Default publications post thumbnail

Did Neanderthals Make Art?

When it comes to art, there’s often no accounting for taste. Art critics and philosophers aren’t the only people who debate what is or isn’t art; anthropologists do as well. This debate has significant consequences for understanding the origin of art and, ultimately, the origin of humanity.

Many anthropologists consider artistic expression a defining feature of modern humans. Based on recent studies, however, others maintain that Neanderthals (and maybe even Homo erectus) possessed the capacity to make art (or at least proto-art) as evinced by markings on bedrock and marine shells. But are these markings really art? And if they are art, must they be attributed to these hominids?

A number of Christian scholars (myself included) consider artistic expression a reflection of the image of God—a quality unique to modern humans. But if Neanderthals (and even H. erectus) made art, the idea of human uniqueness, and with it the scientific credibility the Bible’s view of humanity, would face serious questions.

Neanderthal Rock Engravings

Recently, researchers from Spain discovered hatch marks made in the bedrock of Gorham’s Cave of Gibraltar.1 The markings are more than 39,000 years old. The layer immediately above the bedrock dated between 30,000 and 38,000 years old and contained Neanderthal-produced artifacts, leading the team to conclude that these hominids made the markings.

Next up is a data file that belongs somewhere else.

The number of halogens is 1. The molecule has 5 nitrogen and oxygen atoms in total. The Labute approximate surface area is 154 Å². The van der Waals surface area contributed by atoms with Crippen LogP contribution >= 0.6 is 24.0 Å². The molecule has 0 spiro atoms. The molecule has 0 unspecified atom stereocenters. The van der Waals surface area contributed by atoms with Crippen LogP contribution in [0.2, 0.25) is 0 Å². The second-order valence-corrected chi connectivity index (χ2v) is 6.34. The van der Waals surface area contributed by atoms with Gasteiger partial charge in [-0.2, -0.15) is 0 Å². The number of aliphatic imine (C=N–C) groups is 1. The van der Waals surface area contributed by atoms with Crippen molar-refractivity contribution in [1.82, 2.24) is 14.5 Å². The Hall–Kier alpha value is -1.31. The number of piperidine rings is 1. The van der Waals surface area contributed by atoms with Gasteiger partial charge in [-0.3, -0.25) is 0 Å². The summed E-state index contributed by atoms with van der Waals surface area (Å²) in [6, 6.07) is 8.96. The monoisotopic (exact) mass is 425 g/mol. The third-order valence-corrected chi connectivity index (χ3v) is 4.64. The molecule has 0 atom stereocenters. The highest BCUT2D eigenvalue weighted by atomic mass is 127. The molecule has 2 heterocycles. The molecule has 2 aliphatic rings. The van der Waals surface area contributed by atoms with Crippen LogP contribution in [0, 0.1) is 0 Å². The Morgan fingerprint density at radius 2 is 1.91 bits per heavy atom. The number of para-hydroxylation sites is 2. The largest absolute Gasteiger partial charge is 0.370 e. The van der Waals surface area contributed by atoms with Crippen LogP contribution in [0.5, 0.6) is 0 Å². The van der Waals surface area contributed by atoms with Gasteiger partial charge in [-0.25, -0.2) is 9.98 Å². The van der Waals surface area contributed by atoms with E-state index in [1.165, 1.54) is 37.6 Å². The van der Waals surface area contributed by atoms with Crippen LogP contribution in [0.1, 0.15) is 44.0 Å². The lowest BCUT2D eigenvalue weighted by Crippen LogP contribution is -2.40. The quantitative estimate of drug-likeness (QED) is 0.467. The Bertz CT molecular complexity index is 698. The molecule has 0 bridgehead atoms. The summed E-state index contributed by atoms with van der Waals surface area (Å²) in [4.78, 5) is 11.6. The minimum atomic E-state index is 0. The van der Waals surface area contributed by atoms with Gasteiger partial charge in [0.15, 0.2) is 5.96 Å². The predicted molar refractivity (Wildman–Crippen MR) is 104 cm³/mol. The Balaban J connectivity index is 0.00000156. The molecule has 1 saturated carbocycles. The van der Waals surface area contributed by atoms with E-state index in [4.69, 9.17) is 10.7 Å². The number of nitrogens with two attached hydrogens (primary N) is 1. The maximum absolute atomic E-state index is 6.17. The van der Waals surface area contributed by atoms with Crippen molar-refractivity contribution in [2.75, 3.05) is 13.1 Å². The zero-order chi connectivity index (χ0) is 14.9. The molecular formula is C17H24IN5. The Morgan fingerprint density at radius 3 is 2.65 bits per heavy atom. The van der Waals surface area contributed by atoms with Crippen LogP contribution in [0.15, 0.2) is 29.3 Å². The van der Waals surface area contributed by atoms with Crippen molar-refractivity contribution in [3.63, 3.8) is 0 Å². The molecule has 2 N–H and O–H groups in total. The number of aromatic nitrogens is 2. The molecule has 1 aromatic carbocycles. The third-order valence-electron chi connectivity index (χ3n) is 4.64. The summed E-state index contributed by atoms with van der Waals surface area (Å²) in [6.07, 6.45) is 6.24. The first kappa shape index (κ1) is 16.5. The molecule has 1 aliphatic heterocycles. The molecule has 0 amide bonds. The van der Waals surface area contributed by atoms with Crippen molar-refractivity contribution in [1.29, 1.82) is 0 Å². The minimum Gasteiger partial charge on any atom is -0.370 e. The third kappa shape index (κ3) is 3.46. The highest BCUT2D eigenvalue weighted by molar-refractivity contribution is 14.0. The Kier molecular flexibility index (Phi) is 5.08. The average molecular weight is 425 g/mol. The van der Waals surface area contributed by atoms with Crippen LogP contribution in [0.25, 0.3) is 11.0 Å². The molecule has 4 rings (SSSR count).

This is not the first time anthropologists have made such a claim. In the summer of 2012, researchers from Spain and the UK announced the discovery of evidence for Neanderthal cave art in multiple Spanish cave sites. But there are problems with this assertion (see here). Likewise, the most recent claim faces challenges.

First, it is debatable if the hatch marks reflect the capacity for symbolism and, hence, artistic expression. It seems they were made intentionally and do appear to display a geometric patterning—but, the “artist’s” intent is unclear. Did he or she mean to communicate anything at all by making those marks? Could the geometric quality of the patterns be coincidental? Not to be trite, but my English bulldog has occasionally left geometric-looking scratch marks on our furniture. Though Archie scratched the furniture on purpose, it would be very hard to argue that he was engaged in artistic expression. Why couldn’t we interpret the cave markings the same way?